director William Malone
Of all the Alien (1979) knock-offs in all the solar systems of the world…
Actually, after completing re-watching the Alien series a few years back, I got kind of interested in the Alien knock-offs. I did get around to watching both Galaxy of Terror (1981) and Forbidden World (1982), both Roger Corman productions with various strengths and weaknesses. Ultimately, I kind of petered out on the subject before getting to them all.
Creature, though, is most certainly an Alien rip-off, rather unabashedly, though also rather abysmally. What Alien had going in originality, style, design, and production value, Creature has…well, none of those things.
In a race for mining rights on the moon Titan, a German team and a US team land in a race to land first dibs. What they land first dibs on is death at the hand of an ancient monster, stuck in some hibernation sleep for hundreds of millennia. On top of a very poor man’s version of the Alien monster, it also has a parasitic brain thing that allows it to reanimate corpses and use human trickery to lure unknowing spacefolk to various forms of death.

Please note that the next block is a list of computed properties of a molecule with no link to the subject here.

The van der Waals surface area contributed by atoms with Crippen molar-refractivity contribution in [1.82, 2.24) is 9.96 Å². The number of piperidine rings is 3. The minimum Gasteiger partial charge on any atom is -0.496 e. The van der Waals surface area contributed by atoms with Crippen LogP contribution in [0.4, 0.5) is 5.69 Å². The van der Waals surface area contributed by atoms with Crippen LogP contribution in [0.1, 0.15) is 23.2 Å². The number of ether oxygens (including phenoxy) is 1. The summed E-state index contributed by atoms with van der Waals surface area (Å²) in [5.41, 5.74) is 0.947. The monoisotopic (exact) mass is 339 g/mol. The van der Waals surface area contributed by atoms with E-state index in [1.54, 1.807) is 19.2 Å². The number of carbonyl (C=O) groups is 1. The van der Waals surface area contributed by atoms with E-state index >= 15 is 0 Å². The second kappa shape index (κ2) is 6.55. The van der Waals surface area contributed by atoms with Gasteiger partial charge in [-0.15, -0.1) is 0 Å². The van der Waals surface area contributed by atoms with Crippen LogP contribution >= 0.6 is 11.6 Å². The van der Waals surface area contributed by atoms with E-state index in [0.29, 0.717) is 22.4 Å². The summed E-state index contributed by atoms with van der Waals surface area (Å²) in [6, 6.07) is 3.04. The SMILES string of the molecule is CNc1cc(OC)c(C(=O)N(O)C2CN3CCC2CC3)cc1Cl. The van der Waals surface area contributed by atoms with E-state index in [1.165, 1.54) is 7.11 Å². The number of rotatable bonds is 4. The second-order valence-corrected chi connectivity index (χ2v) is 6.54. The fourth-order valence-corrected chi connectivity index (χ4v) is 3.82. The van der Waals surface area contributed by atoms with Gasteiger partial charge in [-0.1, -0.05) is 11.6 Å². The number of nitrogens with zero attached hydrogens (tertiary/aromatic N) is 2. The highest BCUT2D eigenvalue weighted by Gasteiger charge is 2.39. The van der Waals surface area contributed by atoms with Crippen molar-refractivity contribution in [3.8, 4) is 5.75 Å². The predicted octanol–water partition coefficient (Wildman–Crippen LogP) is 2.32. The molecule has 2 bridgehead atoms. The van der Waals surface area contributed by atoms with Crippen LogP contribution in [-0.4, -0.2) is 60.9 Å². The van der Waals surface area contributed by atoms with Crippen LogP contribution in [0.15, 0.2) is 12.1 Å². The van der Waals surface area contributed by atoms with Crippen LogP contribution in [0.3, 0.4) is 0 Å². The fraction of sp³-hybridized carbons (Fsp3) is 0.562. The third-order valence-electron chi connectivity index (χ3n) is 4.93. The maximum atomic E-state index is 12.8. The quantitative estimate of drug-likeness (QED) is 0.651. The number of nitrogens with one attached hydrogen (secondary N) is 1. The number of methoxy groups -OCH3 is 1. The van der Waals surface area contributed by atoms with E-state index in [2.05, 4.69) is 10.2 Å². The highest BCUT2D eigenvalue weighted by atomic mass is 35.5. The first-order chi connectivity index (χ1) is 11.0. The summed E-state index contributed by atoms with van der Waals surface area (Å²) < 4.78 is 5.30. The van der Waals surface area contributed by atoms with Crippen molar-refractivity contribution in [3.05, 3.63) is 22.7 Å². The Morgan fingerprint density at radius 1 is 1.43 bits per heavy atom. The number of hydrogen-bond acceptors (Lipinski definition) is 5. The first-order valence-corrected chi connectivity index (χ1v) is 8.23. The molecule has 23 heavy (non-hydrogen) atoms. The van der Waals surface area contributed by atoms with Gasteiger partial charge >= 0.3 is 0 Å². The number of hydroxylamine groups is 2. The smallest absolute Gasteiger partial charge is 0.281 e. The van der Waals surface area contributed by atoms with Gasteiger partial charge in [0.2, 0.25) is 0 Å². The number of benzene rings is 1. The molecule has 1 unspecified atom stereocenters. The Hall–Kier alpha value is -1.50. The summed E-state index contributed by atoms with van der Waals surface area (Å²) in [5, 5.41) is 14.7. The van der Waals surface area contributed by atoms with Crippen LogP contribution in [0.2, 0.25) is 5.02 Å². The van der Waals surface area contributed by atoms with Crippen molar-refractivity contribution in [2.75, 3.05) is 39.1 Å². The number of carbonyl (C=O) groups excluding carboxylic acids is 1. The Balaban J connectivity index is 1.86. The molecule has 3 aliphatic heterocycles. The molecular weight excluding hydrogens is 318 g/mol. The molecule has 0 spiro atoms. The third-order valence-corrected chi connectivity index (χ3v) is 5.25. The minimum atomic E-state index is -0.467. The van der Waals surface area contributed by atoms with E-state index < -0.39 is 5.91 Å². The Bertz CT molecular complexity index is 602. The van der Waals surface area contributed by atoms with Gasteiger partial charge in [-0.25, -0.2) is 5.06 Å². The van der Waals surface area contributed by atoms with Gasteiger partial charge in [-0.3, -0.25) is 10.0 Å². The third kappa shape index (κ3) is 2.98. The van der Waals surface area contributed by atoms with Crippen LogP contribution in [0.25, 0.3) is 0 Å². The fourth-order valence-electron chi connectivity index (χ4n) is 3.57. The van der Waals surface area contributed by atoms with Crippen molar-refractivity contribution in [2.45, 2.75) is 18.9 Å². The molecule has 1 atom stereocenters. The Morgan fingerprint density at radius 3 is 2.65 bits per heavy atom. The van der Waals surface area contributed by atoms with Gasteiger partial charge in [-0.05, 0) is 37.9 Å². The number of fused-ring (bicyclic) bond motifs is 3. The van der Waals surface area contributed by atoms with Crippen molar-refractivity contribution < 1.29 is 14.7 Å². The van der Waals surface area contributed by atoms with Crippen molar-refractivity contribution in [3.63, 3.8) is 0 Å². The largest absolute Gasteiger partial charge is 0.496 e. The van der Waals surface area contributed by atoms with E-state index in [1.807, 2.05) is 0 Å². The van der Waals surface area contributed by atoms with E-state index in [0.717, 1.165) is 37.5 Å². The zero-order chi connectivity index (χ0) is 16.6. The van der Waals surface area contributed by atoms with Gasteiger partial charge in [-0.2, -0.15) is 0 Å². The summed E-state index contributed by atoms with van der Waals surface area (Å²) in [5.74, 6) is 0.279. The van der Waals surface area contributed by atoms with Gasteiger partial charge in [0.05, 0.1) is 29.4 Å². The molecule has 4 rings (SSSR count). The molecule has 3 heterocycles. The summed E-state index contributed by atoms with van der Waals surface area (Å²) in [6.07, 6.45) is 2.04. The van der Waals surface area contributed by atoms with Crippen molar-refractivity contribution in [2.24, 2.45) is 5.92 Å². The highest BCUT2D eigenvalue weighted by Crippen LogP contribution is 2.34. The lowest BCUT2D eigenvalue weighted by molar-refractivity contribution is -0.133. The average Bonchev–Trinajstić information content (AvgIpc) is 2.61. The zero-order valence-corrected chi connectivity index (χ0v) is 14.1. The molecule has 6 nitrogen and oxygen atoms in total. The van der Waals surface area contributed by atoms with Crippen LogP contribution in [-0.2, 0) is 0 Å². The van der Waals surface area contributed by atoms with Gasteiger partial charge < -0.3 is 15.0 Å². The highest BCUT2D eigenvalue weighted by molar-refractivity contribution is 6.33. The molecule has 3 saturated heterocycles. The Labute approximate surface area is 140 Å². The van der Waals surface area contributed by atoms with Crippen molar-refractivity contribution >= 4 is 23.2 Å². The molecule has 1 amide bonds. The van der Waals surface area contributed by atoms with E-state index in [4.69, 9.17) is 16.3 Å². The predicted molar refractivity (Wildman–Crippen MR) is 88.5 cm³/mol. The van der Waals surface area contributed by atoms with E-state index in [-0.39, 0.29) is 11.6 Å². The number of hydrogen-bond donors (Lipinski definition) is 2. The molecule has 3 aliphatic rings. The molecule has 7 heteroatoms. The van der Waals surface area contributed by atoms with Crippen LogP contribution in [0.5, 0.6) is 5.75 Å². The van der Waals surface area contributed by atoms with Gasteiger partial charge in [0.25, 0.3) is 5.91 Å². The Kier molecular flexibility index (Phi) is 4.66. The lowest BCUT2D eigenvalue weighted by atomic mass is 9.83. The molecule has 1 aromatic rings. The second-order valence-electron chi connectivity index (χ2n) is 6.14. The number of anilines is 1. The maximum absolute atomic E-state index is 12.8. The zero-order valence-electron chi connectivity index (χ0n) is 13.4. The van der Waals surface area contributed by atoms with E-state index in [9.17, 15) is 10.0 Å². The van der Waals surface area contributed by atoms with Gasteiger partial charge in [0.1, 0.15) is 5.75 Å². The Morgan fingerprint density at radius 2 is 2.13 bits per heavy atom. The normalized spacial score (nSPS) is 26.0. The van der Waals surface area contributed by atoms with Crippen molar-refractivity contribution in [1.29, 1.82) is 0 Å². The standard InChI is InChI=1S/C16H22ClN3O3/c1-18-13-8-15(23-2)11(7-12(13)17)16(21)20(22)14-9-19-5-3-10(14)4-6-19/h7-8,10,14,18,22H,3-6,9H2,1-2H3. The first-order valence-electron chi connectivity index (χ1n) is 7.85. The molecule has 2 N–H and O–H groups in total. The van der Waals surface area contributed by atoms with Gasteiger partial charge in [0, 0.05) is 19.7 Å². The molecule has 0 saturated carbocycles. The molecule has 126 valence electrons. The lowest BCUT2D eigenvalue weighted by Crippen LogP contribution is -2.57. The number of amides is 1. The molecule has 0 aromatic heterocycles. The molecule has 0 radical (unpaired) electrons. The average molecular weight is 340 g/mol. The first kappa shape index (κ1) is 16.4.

This is a D-list film with a C-list cast. The biggest star is an old and avidly screen-chewing Klaus Kinski as an (unsurprisingly) evil German spaceman. It also features Lyman Ward (the dad from Ferris Bueller’s Day Off (1986) anyone?) as well as Diane Salinger (Simone from Pee-wee’s Big Adventure (1985)), the latter as the big tough space army broad.
As amazingly cheap as this film is, it’s not entirely unappealing. With a knowing nod to The Thing from Another World (1951), it also in other ways echoes of Mario Bava’s Planet of the Vampires (1965) an admitted influence on the 1979 Alien.
My experience with the Alien knock-offs has yet to have me recommend the venture, nor to complete it myself.